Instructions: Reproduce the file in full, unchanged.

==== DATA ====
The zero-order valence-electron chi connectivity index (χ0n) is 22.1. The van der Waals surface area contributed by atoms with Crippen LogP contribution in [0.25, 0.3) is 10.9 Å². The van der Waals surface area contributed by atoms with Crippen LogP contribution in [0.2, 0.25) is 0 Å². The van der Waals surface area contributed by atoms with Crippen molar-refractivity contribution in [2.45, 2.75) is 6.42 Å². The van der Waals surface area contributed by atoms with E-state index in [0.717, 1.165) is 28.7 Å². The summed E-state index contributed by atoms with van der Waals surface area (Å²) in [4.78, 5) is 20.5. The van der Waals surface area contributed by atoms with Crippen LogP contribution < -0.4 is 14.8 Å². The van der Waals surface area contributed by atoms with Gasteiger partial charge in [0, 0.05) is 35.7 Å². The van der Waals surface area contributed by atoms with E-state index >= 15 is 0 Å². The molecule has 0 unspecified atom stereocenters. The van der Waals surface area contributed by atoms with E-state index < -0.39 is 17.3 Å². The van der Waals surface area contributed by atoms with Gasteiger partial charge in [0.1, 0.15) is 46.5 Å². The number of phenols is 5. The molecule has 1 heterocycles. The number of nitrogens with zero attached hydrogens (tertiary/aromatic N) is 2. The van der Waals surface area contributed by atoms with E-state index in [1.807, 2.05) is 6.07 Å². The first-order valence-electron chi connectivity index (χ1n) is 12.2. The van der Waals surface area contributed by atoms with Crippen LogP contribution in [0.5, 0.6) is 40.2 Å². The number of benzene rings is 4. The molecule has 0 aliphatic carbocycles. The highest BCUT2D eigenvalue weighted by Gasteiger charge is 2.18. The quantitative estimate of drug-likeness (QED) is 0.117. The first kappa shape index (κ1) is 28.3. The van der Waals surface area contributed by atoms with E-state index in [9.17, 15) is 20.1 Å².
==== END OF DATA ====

The zero-order valence-electron chi connectivity index (χ0n) is 22.1. The van der Waals surface area contributed by atoms with Crippen LogP contribution in [0.25, 0.3) is 10.9 Å². The van der Waals surface area contributed by atoms with Crippen LogP contribution in [0.2, 0.25) is 0 Å². The van der Waals surface area contributed by atoms with Crippen molar-refractivity contribution in [2.45, 2.75) is 6.42 Å². The van der Waals surface area contributed by atoms with E-state index in [0.717, 1.165) is 28.7 Å². The summed E-state index contributed by atoms with van der Waals surface area (Å²) in [4.78, 5) is 20.5. The van der Waals surface area contributed by atoms with Crippen LogP contribution < -0.4 is 14.8 Å². The van der Waals surface area contributed by atoms with Gasteiger partial charge in [0, 0.05) is 35.7 Å². The van der Waals surface area contributed by atoms with E-state index >= 15 is 0 Å². The molecule has 0 unspecified atom stereocenters. The van der Waals surface area contributed by atoms with E-state index < -0.39 is 17.3 Å². The van der Waals surface area contributed by atoms with Gasteiger partial charge in [0.1, 0.15) is 46.5 Å². The number of phenols is 5. The molecule has 1 heterocycles. The number of nitrogens with zero attached hydrogens (tertiary/aromatic N) is 2. The van der Waals surface area contributed by atoms with E-state index in [1.807, 2.05) is 6.07 Å². The first-order valence-electron chi connectivity index (χ1n) is 12.2. The van der Waals surface area contributed by atoms with Crippen LogP contribution in [0.5, 0.6) is 40.2 Å². The number of benzene rings is 4. The molecule has 0 aliphatic carbocycles. The highest BCUT2D eigenvalue weighted by Gasteiger charge is 2.18. The quantitative estimate of drug-likeness (QED) is 0.117. The first kappa shape index (κ1) is 28.3. The van der Waals surface area contributed by atoms with E-state index in [9.17, 15) is 20.1 Å².